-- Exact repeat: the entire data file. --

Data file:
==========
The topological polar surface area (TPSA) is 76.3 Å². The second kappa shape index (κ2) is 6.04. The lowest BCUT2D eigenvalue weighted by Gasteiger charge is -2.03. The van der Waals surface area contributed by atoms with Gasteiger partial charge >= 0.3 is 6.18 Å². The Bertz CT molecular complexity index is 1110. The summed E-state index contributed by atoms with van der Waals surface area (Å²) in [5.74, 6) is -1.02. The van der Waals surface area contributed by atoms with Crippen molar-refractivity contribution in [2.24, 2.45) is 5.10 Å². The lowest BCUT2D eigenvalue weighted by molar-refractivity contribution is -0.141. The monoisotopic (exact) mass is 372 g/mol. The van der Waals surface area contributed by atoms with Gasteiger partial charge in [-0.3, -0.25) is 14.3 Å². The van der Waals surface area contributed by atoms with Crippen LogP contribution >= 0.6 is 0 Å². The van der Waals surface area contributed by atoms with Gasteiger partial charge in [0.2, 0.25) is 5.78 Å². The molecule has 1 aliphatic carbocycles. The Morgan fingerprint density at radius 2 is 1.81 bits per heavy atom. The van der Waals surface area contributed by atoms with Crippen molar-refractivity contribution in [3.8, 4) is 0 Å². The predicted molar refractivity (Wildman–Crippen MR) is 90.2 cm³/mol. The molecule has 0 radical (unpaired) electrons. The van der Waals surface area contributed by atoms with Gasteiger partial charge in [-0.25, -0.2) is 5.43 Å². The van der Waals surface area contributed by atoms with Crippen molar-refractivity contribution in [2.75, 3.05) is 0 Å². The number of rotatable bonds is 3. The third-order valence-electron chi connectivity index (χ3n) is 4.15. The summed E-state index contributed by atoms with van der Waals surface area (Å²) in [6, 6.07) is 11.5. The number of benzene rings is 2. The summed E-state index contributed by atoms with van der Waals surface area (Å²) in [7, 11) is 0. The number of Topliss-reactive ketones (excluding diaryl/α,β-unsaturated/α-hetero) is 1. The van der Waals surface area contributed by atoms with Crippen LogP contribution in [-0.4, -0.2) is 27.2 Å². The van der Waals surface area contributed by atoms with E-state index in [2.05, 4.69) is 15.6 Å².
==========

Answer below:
The topological polar surface area (TPSA) is 76.3 Å². The second kappa shape index (κ2) is 6.04. The lowest BCUT2D eigenvalue weighted by Gasteiger charge is -2.03. The van der Waals surface area contributed by atoms with Gasteiger partial charge >= 0.3 is 6.18 Å². The Bertz CT molecular complexity index is 1110. The summed E-state index contributed by atoms with van der Waals surface area (Å²) in [5.74, 6) is -1.02. The van der Waals surface area contributed by atoms with Crippen molar-refractivity contribution in [2.24, 2.45) is 5.10 Å². The lowest BCUT2D eigenvalue weighted by molar-refractivity contribution is -0.141. The monoisotopic (exact) mass is 372 g/mol. The van der Waals surface area contributed by atoms with Gasteiger partial charge in [-0.3, -0.25) is 14.3 Å². The van der Waals surface area contributed by atoms with Crippen LogP contribution >= 0.6 is 0 Å². The van der Waals surface area contributed by atoms with Gasteiger partial charge in [0.2, 0.25) is 5.78 Å². The molecule has 1 aliphatic carbocycles. The Morgan fingerprint density at radius 2 is 1.81 bits per heavy atom. The van der Waals surface area contributed by atoms with Crippen molar-refractivity contribution in [3.8, 4) is 0 Å². The predicted molar refractivity (Wildman–Crippen MR) is 90.2 cm³/mol. The molecule has 0 radical (unpaired) electrons. The van der Waals surface area contributed by atoms with Gasteiger partial charge in [-0.25, -0.2) is 5.43 Å². The van der Waals surface area contributed by atoms with Crippen molar-refractivity contribution in [2.75, 3.05) is 0 Å². The number of rotatable bonds is 3. The third-order valence-electron chi connectivity index (χ3n) is 4.15. The summed E-state index contributed by atoms with van der Waals surface area (Å²) in [6, 6.07) is 11.5. The number of benzene rings is 2. The summed E-state index contributed by atoms with van der Waals surface area (Å²) in [7, 11) is 0. The number of Topliss-reactive ketones (excluding diaryl/α,β-unsaturated/α-hetero) is 1. The van der Waals surface area contributed by atoms with Crippen LogP contribution in [-0.4, -0.2) is 27.2 Å². The van der Waals surface area contributed by atoms with E-state index in [2.05, 4.69) is 15.6 Å².